Nature was also having a bit of genius this morning too. How’s about these couple of beauties?






Still reeling from the gorgeous skies and cold, crisp air, came a demonstration of something deeply moving. At about 12 o’clock, there was an almighty roar of engines going past the church hall as a big group of bikers made their way noisily up the main road. About 15 minutes or so later, they all came back again, this time doubled in number, going half the speed and leading out a hearse and a funeral cortege down towards the crematorium. The flowers on top of the coffin were in the shape of a motorbike, and the flowers down the side of the hearse spelled out BROTHER in black flowers. What a sight, and what a gesture to witness. Here is a video of the tail end of the procession so you can see for yourself.

Then this evening, I had the utmost pleasure and privilege to sit and listen to the Pemberton Old Band as they were put through their paces at a rehearsal for an upcoming contest. I have been going there for the last couple of months with Ethan, who is playing bass trombone for them, and I have heard the piece they are playing take shape and get generally better and better each week. The band has a great sound and tonight they were pushed to really play proper pianissimo and fortissimo, which was fantastic to hear. There are another couple of rehearsals to go before the contest at the end of the month, and it promises to be a great performance. Looking forward to it.

So there you have it, a couple of things that have made up my day today. Random? Or simply a reflection of the eclectic life I have?!

Either way, today has been a good one.




3 Things

Just a little something to get my bloggy head on again! If you fancy joining me please copy and paste my post into your own (new) post, and replace my answers with your own. If you’d like to let me know how you got on drop me a link to your post in my comments and I’ll visit you in return. Here goes!


Three names I go by
1. Pam
2. Pamelle
3. Mum

Three places I lived
1. Higher Blackley
2. Oldham
3. Blackley

Three places I have worked
1. ICI
2. Forsyth’s (music shop)
3. Middleton Technology School

Three things I love to watch
1. Stormy weather beating on the windows
2. Running water – rivers, waterfalls, the sea
3. Candle flames

Three things I love to watch on TV
1. Strictly Come Dancing
2. Sport – especially football, swimming, snooker, darts, diving and cycling
3. Masterchef

Three places I have been
1. Holy Island
2. Niagara Falls
3. A vineyard in the Loire valley

Three things I love to eat
1. Cheese and crackers
2. Chocolate pastry twists, especially if they are accompanied by a cappacino
3. My mum’s shepherd pie

Three things I am looking forward to
1. Going to bed with its clean bedding tonight
2. Playing carols with my band tomorrow night round the streets of Todmorden
3. Having a day of pure writing tomorrow

Three things I did this year
1. Appeared on a TV quiz show (“The Chase”)
2. Played in the Royal Albert Hall with the Royal Liverpool Philharmonic Orchestra
3. Delivered my first sermon

Three things I’m going to do next year
1. Write more
2. Blog more
3. Enjoy life more


Right – over to you. See what your list of 3’s will be!


Share Your World

Share Your World

I am taking part in Cee’s “Share Your World” meme this week, and you’ll find my answers below. If you would like to join in too, click the picture and you will be taken to Cee’s host site. Welcome aboard!

Are you usually late, early, or right on time? 

I’m usually early but for some reason today I have been late for both things I had a meet time. I don’t know why! It was as if my clock was conspiring against me today and was thieving time from me in 5 minute slots. One minute I had 15 minutes until I needed to leave the house and the next I was 5 minutes after that time. How? HOW?! I hate being late. I think being late for something is the height of rudeness so to be late – twice – in one day today is something unusual and something of which I’m not particularly proud.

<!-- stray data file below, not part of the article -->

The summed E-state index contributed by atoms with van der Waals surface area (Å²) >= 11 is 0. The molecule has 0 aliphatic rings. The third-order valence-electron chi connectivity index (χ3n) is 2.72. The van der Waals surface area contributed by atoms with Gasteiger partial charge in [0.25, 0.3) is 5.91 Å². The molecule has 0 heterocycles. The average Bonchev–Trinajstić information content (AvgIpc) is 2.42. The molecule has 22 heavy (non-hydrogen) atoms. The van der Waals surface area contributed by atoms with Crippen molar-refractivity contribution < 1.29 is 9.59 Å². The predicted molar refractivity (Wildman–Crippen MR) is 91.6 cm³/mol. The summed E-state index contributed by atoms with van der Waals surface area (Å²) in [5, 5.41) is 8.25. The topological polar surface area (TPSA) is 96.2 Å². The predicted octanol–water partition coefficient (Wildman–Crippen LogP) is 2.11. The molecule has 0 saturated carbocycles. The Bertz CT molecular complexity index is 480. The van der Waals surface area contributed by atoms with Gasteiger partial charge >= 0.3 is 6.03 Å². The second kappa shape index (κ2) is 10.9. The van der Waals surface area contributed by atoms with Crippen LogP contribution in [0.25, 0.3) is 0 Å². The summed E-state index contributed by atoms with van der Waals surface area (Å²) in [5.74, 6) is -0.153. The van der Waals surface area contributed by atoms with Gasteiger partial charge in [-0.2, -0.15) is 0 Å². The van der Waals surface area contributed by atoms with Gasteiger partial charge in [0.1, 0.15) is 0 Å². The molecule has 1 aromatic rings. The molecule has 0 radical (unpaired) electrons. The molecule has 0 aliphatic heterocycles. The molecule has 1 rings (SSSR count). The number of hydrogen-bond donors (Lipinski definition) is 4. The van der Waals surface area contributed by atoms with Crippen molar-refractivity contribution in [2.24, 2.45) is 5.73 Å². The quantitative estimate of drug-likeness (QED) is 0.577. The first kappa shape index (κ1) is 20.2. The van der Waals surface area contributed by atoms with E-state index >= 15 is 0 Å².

If you were or are a writer do you prefer writing short stories, poems or novels?

Well, I am a writer, and I prefer to write short stories but I have a dream one day of having the discipline to write a novel-length piece. I know it’s a simple matter of discipline because I have got notebooks and files and folders full of scraps of paper with notes for characters, plots, plot twists, story frameworks, little snippets of conversation and observation etc, but it all needs writing up, and that takes discipline. Which I lack.

I have written some poetry but it’s not very good. Or very poetic for that matter. I tend to write comic verse, or really predictable rhyme schemes that are not at all sophisticated but they entertain and challenge me so I will probably keep that up. Nothing worth sharing though!

Where did you live at age ten?  Is it the same place or town you live now?

I live in a lovely part of Manchester called Blackley. I was born here and moved away briefly when I first got married but I have lived here for the past 17 years and can’t ever see myself leaving it. I love this place and I love the people here. I wrote about my home town on this page if you want to read more about where I live.

Would you rather be able to fly or breathe under water?

Hmmmm tough question! I have a recurring dream where I am under water, but by getting my mouth up close to the underside of the surface of the water I can breathe quite easily. For some reason, in this dream, it’s important that I can breathe under water and it never occurs to me to put my lips up a bit further so I can breathe the air above. That’s the nature of dreams I guess. But, if had to make a choice of that or flying, I would have to choose flying. I’d quite like to be a bird, preferably one that flies long distances at higher altitudes, so not a sparrow or something. I’m more of an eagle or red kite kinda bird.

Bonus question:  What are you grateful for from last week, and what are you looking forward to in the week coming up?

I am grateful for the safe delivery of my cousin’s baby William last Tuesday. He’s the first baby to be born on that side of my family for a long time and he is a little cutie pie.